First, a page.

# equating formal functions

Why does the following not result in 'True'?

var('x')
f=function('f',nargs=1)
f(x)==f(x)


or, speaking differently, can I define formal functions such that the preceding will result in 'True'?

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Sort by » oldest newest most voted It seems to work fine for me:

sage: var('x')
x
sage: f=function('f',nargs=1)
sage: f
f
sage: f == f
True
sage: f(x) == f(x)
f(x) == f(x)
sage: bool(f(x) == f(x))
True
sage: if f(x) == f(x):
....:     print 'equal!'
....:
equal!


Do you mean that you want f(x) == f(x) to be automatically simplified to True, instead of returning an equation? That can't work in general, because in Sage, an equation is False if Sage can't prove that it's true. So if you had an equation like

sage: x^2 - 4 == 0
x^2 - 4 == 0


it would instead give you False rather than the equation, because it's possible that x is something other than 2 or -2..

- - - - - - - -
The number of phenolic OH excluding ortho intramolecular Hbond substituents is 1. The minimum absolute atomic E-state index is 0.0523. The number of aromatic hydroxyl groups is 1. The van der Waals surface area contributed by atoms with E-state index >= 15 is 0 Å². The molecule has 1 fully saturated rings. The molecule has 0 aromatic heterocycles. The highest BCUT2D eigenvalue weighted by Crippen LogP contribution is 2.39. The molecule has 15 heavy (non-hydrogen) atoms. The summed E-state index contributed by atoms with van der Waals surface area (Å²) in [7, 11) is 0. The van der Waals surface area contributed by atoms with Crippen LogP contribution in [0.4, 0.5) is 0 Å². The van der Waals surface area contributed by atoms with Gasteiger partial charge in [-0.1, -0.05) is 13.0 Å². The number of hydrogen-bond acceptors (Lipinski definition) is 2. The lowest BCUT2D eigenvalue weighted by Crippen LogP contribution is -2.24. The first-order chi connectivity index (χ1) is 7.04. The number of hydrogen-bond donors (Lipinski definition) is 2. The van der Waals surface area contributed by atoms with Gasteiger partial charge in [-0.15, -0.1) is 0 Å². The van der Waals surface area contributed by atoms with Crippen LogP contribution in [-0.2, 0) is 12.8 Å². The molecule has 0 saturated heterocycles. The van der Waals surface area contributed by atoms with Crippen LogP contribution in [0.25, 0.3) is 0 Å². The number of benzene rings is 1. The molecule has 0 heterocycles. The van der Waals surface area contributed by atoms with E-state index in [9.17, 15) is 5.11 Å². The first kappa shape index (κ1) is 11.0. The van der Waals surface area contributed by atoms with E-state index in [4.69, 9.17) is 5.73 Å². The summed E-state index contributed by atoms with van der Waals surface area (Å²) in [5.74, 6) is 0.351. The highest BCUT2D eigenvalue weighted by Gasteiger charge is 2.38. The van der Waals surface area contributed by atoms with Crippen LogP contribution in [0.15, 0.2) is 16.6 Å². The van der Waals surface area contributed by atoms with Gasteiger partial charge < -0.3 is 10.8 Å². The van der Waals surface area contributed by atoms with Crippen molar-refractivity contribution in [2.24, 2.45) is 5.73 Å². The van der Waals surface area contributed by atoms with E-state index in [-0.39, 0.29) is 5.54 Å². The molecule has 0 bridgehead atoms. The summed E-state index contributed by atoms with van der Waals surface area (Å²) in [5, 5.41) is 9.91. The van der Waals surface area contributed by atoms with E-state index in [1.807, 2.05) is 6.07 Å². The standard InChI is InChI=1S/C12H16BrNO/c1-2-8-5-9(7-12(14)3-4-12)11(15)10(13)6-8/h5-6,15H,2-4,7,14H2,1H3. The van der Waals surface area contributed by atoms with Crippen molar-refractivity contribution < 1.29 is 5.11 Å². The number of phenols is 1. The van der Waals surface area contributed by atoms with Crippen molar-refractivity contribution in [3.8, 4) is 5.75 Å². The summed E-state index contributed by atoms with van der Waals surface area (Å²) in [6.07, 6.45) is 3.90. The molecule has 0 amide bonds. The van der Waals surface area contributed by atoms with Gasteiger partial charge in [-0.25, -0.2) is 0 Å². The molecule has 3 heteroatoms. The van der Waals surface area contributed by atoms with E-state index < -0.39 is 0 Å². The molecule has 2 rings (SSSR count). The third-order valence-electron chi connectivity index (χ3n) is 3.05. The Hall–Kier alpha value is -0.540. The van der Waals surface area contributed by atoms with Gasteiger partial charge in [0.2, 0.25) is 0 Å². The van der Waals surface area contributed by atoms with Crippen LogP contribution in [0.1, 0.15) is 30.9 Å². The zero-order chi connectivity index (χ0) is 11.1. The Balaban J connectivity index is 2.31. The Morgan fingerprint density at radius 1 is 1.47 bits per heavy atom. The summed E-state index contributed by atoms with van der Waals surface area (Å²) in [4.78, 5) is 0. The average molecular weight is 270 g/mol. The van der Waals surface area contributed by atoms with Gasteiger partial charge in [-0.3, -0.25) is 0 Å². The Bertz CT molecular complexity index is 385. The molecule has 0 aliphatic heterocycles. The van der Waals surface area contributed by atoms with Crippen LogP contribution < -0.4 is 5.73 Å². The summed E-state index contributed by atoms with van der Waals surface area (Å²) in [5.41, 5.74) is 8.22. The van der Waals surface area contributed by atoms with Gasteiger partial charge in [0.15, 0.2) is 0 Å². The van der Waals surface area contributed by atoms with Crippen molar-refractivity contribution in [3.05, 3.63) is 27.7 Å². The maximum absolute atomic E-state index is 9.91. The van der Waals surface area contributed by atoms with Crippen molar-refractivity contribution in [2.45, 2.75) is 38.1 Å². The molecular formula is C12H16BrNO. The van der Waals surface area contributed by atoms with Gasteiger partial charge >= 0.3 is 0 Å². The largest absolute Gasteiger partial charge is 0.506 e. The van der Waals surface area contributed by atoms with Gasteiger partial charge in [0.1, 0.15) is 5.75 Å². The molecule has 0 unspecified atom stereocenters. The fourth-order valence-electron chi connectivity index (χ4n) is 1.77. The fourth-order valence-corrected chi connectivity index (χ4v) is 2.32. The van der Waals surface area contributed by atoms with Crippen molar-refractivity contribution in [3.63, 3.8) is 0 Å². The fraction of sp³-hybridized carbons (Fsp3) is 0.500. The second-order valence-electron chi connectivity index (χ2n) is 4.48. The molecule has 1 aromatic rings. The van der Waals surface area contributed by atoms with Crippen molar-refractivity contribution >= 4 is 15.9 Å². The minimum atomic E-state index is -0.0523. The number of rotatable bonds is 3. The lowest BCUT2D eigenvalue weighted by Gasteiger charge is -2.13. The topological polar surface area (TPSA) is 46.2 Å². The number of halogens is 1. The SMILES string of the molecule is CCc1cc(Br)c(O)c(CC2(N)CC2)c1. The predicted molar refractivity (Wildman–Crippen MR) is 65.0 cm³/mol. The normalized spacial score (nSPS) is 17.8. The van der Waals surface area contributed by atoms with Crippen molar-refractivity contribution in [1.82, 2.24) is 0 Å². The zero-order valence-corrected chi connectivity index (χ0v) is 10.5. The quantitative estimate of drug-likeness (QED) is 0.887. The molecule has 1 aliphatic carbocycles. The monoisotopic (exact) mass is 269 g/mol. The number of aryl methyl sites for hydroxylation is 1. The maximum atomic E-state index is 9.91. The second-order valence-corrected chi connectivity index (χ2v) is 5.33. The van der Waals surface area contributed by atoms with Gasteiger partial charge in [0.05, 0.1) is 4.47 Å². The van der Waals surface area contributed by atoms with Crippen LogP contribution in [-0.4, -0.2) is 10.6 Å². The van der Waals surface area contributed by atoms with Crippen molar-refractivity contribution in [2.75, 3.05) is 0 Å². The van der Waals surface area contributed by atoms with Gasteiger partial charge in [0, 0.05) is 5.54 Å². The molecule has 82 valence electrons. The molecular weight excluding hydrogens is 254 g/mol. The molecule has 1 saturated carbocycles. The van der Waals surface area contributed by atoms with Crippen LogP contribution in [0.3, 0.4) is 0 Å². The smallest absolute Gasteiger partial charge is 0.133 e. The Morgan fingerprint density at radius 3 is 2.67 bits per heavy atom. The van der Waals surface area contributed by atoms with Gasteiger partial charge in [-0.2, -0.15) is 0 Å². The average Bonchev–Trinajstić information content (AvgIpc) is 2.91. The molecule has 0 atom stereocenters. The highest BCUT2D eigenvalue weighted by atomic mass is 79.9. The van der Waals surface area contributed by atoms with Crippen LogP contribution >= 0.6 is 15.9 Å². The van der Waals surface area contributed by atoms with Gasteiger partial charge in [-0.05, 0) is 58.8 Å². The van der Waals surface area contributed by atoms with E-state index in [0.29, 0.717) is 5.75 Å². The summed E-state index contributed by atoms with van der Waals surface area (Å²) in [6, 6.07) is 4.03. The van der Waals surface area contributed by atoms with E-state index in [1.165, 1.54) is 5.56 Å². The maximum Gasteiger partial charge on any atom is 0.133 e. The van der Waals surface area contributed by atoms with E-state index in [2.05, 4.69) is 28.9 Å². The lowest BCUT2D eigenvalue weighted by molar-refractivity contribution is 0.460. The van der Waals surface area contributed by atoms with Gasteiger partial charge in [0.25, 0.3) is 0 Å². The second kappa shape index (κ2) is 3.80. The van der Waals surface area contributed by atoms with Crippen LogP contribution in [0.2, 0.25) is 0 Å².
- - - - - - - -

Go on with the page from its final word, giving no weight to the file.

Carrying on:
Long story short, if you want the truth value, call bool. You might be able to construct a subclass which gives you the behaviour you want but ISTM it'll only lead to headaches.

more

Yes, I was expecting f(x)==f(x) to automatically simplify to True. (Mathematica will actually do so.) The bool()-typing workaround you suggest is kind of ok for me, yet, as I read your answer, it seems really strange that x-x==0 does not result in True but rather in 0==0 ... and moreover, if you type 0==0 at the sage prompt you will obviously get True ...